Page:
Video of 86-year-old prisoner at Nsawam brings up tears and problem with prisons

Video of 86-year-old prisoner at Nsawam brings up tears and problem with prisons

Crime Check Foundation (CCF) is shining light on the phenomenon of old people, some in their 80s, at the Nsawam Medium Security Prisons and other facilities.

Ghanaian law has no provision for parole that would see people either permanently or temporarily released based on good behaviour.

The justice system is also hit with thousands of individuals remanded into prison custody for years, an incidence contrary to the laws of the land.

In a video posted on their Facebook page on March 5, 2019, CCF founder visited some inmates of the medium security installment where he met a man who said he was 86-years-old.

The octogenarian might be more than 86 if it is true that he was born in 1931 as he claimed. Notwithstanding, he is one of many who society may never forgive because of a lack of legal provisions.

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Various other issues cropped up in the interviews that the CCF had with the inmates. Apart from the problem of the non-existence of a parole, the judicial system of Ghana looks like a situation that does not favour poor people.

Those among the interviewed who believe they were wrongly convicted all said they or their families could not afford to go on appeal because it was expensive.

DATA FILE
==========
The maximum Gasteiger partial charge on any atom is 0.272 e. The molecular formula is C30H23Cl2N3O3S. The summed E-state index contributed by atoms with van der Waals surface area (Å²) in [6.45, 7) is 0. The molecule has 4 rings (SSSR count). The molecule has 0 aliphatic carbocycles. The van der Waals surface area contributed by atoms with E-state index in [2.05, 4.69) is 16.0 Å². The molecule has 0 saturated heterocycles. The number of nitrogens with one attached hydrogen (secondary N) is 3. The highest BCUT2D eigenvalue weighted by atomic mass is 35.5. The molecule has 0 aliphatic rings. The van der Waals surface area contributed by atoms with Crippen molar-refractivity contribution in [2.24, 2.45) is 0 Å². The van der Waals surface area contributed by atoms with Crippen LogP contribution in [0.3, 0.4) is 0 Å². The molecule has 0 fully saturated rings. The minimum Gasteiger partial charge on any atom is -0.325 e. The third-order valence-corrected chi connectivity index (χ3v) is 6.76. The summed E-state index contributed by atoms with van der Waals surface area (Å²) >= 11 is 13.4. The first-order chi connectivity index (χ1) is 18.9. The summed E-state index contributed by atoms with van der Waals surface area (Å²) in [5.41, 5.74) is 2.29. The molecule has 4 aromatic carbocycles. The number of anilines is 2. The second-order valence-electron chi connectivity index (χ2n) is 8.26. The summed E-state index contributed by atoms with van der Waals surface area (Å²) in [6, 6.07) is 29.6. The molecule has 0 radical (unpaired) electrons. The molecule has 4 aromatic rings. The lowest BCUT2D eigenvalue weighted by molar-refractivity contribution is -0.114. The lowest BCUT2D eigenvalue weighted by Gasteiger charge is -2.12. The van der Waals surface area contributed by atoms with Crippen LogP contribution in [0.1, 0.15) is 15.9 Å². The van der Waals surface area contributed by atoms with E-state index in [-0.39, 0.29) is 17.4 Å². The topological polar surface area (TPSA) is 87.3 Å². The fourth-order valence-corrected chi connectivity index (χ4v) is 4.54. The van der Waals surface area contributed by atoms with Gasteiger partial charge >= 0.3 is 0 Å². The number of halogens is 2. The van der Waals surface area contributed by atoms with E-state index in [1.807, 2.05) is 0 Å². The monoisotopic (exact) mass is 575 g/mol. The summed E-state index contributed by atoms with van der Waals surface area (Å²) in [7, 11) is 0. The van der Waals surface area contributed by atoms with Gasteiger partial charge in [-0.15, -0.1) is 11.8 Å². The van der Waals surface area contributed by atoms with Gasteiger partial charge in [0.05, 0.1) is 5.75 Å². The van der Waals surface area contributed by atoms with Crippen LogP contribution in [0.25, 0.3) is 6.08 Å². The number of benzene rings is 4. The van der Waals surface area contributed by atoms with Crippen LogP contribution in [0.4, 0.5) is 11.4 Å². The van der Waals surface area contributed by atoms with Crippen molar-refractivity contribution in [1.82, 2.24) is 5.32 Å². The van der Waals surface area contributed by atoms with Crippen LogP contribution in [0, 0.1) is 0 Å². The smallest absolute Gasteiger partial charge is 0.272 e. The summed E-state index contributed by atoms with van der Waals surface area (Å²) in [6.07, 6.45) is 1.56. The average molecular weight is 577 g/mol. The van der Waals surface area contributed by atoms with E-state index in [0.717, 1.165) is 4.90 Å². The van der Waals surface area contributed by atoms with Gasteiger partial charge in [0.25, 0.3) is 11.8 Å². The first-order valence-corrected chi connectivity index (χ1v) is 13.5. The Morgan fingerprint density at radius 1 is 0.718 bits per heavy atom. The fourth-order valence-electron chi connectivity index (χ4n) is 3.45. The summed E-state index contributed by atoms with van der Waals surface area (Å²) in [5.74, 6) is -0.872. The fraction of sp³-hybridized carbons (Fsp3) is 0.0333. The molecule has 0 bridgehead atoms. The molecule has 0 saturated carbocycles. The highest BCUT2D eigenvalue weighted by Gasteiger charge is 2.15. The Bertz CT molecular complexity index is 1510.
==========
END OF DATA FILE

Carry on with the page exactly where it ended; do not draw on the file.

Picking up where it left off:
Another problem that fell out from the interviews seem to be the lack of other means of punishment other than imprisonment. The Ghanaian judicial system either fines you or puts you in jail.

There are piles of problems that need looking into. It is a venture that will take political will which is currently and conveniently missing.

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Meanwhile, a former inmate of the Nsawam Female Prison, Theresa Amankwah, one of the imprisoned people who were famously given help by Black Stars player Christian Atsu, has died at the Korle-bu Teaching Hospital.

The late Amankwah was receiving treatment from the hospital, with financial support from the Black Stars player. Her help was arranged through Crime Check Foundation (CCF), a non-profit social justice organisation.

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